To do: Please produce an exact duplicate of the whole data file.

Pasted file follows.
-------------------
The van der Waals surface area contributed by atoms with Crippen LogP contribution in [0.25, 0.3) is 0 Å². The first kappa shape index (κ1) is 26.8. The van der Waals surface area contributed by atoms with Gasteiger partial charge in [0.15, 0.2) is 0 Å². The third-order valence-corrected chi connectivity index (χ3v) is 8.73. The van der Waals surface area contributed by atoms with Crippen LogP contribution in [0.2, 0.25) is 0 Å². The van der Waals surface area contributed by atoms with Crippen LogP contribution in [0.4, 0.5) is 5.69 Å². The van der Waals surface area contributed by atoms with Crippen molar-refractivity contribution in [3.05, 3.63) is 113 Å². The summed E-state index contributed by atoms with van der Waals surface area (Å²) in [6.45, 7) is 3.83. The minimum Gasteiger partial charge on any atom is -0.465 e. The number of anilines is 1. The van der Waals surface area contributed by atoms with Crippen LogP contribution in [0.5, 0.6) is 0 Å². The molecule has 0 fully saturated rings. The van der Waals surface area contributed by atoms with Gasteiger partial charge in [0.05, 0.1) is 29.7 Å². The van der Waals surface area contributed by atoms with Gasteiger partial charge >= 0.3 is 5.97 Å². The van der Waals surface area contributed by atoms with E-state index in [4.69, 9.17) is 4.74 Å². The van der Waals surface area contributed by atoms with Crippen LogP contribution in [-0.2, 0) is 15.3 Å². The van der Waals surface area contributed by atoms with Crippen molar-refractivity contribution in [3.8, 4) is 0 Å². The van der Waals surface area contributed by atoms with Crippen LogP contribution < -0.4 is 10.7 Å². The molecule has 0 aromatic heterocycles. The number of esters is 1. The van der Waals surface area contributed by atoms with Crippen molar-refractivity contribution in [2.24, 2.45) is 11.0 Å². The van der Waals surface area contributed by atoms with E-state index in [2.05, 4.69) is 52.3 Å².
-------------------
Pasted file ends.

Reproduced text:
The van der Waals surface area contributed by atoms with Crippen LogP contribution in [0.25, 0.3) is 0 Å². The first kappa shape index (κ1) is 26.8. The van der Waals surface area contributed by atoms with Gasteiger partial charge in [0.15, 0.2) is 0 Å². The third-order valence-corrected chi connectivity index (χ3v) is 8.73. The van der Waals surface area contributed by atoms with Crippen LogP contribution in [0.2, 0.25) is 0 Å². The van der Waals surface area contributed by atoms with Crippen LogP contribution in [0.4, 0.5) is 5.69 Å². The van der Waals surface area contributed by atoms with Crippen molar-refractivity contribution in [3.05, 3.63) is 113 Å². The summed E-state index contributed by atoms with van der Waals surface area (Å²) in [6.45, 7) is 3.83. The minimum Gasteiger partial charge on any atom is -0.465 e. The number of anilines is 1. The van der Waals surface area contributed by atoms with Crippen LogP contribution in [0.5, 0.6) is 0 Å². The molecule has 0 fully saturated rings. The van der Waals surface area contributed by atoms with Gasteiger partial charge in [0.05, 0.1) is 29.7 Å². The van der Waals surface area contributed by atoms with Gasteiger partial charge >= 0.3 is 5.97 Å². The van der Waals surface area contributed by atoms with E-state index in [4.69, 9.17) is 4.74 Å². The van der Waals surface area contributed by atoms with Crippen LogP contribution in [-0.2, 0) is 15.3 Å². The van der Waals surface area contributed by atoms with Crippen molar-refractivity contribution in [3.8, 4) is 0 Å². The van der Waals surface area contributed by atoms with Crippen LogP contribution < -0.4 is 10.7 Å². The molecule has 0 aromatic heterocycles. The number of esters is 1. The van der Waals surface area contributed by atoms with Crippen molar-refractivity contribution in [2.24, 2.45) is 11.0 Å². The van der Waals surface area contributed by atoms with E-state index in [2.05, 4.69) is 52.3 Å².